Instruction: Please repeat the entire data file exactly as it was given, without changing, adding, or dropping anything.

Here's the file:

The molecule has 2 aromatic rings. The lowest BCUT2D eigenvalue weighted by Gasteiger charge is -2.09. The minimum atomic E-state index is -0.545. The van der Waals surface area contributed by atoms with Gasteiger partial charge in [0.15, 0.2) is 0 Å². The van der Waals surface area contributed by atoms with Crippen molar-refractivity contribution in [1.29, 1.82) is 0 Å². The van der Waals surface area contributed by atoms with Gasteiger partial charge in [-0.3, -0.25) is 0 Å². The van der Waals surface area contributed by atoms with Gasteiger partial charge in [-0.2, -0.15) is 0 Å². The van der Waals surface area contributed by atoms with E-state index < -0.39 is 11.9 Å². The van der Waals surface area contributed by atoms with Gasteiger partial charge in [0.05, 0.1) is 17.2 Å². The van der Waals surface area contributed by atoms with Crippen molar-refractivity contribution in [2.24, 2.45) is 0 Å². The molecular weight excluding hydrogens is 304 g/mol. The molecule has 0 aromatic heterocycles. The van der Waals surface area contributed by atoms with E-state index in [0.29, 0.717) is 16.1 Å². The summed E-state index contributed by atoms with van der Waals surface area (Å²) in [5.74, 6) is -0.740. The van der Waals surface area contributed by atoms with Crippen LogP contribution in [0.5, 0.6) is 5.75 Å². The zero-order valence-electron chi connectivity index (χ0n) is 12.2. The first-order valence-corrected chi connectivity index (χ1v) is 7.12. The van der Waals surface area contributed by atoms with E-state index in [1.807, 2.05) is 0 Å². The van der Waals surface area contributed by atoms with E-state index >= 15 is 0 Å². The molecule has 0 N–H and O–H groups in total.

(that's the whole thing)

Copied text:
The molecule has 2 aromatic rings. The lowest BCUT2D eigenvalue weighted by Gasteiger charge is -2.09. The minimum atomic E-state index is -0.545. The van der Waals surface area contributed by atoms with Gasteiger partial charge in [0.15, 0.2) is 0 Å². The van der Waals surface area contributed by atoms with Crippen molar-refractivity contribution in [1.29, 1.82) is 0 Å². The van der Waals surface area contributed by atoms with Gasteiger partial charge in [-0.3, -0.25) is 0 Å². The van der Waals surface area contributed by atoms with Gasteiger partial charge in [-0.2, -0.15) is 0 Å². The van der Waals surface area contributed by atoms with E-state index < -0.39 is 11.9 Å². The van der Waals surface area contributed by atoms with Gasteiger partial charge in [0.05, 0.1) is 17.2 Å². The van der Waals surface area contributed by atoms with Crippen molar-refractivity contribution in [2.24, 2.45) is 0 Å². The molecular weight excluding hydrogens is 304 g/mol. The molecule has 0 aromatic heterocycles. The van der Waals surface area contributed by atoms with E-state index in [0.29, 0.717) is 16.1 Å². The summed E-state index contributed by atoms with van der Waals surface area (Å²) in [5.74, 6) is -0.740. The van der Waals surface area contributed by atoms with Crippen LogP contribution in [0.5, 0.6) is 5.75 Å². The zero-order valence-electron chi connectivity index (χ0n) is 12.2. The first-order valence-corrected chi connectivity index (χ1v) is 7.12. The van der Waals surface area contributed by atoms with E-state index in [1.807, 2.05) is 0 Å². The van der Waals surface area contributed by atoms with E-state index >= 15 is 0 Å². The molecule has 0 N–H and O–H groups in total.